We’re about to find out, since the housewares superstore chain has bought Cost Plus World Market, best known to regular visitors here for its usually excellent inventory of cheap wine.
Wall Street, as is its wont with any sort of acquisition, was bubbly and enthusiastic about the deal. The shares of both companies went up when it was announced, and the usual sort of biz-speak was thrown around, including the dreaded term “synergy.”
The Wine Curmudgeon, who has spent many years writing about business, always cringes when he hears that word, since it’s usually used to make a case for something where no case exists.
The big money guys, though, see the deal as can’t miss. Bed Bath & Beyond wants to get into the specialty food business, while World Market has been stumbling financially for several years and is probably better off as part of a larger company with deeper pockets. Or so the wise guys say.
But no one has explained how a company that sells coffee makers and bedspreads is going to take to selling wine. Because there are more than a few differences between the two, and I don’t think it’s unfair to ask if anyone at Bed Bath & Beyond actually understands the three-tier system.
This is no knock on Bed Bath & Beyond. It’s well run, the prices are good, and it practices customer service in a way that would make my grandfather, who ran a men’s clothing store in a small town in central Ohio, smile. I shop there regularly, and always keep one of their 20 percent coupons in my car. But wine ain’t toasters:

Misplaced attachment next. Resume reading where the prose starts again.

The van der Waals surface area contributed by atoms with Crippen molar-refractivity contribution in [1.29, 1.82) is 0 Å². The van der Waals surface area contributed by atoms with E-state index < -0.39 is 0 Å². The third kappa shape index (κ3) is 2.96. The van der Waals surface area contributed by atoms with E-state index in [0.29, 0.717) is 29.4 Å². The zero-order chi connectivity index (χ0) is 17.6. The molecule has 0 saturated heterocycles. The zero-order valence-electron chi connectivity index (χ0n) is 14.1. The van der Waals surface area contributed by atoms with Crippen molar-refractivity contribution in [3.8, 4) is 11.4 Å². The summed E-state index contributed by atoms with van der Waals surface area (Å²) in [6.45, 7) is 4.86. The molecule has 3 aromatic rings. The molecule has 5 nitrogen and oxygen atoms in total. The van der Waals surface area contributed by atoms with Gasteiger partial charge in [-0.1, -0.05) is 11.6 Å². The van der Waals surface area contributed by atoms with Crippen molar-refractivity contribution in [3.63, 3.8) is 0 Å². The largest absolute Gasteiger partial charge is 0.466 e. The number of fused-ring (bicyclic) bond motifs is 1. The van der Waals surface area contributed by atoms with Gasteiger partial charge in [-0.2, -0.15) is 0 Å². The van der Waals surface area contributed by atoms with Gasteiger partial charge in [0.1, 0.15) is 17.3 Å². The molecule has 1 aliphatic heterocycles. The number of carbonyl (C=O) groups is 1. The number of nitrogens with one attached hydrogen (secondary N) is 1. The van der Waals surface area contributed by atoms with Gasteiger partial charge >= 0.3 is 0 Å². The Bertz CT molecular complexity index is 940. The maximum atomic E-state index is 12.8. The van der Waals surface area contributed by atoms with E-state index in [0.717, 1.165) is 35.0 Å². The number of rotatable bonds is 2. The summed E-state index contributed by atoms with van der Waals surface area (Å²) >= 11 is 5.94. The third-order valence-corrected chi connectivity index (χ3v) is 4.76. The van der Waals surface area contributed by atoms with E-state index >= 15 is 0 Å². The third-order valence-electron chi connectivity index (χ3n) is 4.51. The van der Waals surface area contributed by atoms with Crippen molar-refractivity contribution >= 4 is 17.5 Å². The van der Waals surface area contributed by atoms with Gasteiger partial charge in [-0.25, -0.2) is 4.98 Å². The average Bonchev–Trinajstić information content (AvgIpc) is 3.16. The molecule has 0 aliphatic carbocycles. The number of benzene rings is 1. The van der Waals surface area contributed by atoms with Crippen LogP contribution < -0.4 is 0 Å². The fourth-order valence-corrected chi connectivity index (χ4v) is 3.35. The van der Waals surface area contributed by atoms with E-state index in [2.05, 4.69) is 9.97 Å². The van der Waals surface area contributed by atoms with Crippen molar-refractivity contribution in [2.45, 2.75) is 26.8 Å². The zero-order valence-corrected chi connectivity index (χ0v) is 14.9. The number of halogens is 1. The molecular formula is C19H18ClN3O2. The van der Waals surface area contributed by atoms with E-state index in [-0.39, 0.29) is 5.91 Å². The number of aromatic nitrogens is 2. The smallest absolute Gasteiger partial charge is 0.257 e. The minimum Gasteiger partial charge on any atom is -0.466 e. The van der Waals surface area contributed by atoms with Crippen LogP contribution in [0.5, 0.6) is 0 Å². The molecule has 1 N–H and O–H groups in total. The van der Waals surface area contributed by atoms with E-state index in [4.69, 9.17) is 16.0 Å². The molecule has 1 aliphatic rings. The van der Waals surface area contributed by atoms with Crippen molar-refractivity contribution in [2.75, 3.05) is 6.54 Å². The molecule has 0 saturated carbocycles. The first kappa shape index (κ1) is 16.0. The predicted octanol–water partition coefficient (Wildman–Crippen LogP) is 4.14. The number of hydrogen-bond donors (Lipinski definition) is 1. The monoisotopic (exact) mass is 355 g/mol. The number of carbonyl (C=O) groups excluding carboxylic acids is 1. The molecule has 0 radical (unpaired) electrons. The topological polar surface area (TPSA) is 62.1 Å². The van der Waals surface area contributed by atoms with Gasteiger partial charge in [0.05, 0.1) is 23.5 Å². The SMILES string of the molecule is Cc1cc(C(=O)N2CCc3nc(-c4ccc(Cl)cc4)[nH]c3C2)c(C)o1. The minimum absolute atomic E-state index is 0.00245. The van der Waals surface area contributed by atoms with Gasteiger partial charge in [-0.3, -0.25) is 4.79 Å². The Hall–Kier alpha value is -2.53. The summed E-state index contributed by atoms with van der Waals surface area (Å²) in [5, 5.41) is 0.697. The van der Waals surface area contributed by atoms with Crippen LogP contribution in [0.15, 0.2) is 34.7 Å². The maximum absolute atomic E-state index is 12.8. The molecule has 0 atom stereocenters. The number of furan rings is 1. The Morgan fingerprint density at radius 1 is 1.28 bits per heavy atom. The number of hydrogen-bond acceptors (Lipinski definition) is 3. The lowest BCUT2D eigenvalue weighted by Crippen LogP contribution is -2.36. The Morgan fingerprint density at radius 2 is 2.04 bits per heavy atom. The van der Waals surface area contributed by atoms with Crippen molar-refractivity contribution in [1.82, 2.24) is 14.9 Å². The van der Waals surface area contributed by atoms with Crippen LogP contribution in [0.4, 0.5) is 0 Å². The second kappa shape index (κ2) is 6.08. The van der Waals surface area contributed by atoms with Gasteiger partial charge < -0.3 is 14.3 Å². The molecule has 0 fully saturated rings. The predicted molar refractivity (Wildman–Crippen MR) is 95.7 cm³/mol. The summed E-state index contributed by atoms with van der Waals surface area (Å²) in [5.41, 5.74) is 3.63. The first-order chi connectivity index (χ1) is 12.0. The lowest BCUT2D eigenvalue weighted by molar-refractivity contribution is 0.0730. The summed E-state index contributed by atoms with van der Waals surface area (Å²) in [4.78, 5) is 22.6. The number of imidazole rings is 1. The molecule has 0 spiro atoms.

• What will the corporate accountants say when they discover that three-tier adds another layer of cost that they can’t get rid of? Or that, if and when they open stores in Pennsylvania and New York, they won’t be able to sell wine in them? Or that a wine that is big seller in a World Market store in Texas may not available for sale in Illinois?
• Private label wine is becoming increasingly important as retailers try to find new ways to boost margins.Trader Joe’s, one of World Market’s competitors, is largely about private label wine like Two-buck Chuck. Housewares, on other hand, is still largely about brands. That’s a difference in mindset that seems almost insurmountable.
• Regional wine. World Market, as odd as it may seem, tailors its wine inventory to local tastes. Its Hawaii stores carry Hawaiian wine, the Arizona stores have Arizona wine, and so forth. I can imagine the conversation when someone tries to explain that to the Bed Bath & Beyond corporate types, whose idea of regional is that they can sell Calphalon in all 50 states.
Hopefully, the deal will work, since I don’t want to lose a source for cheap wine. But I wouldn’t be surprised if it didn’t, and I hope the bosses at Bed Bath & Beyond appreciate the difficulty of their task.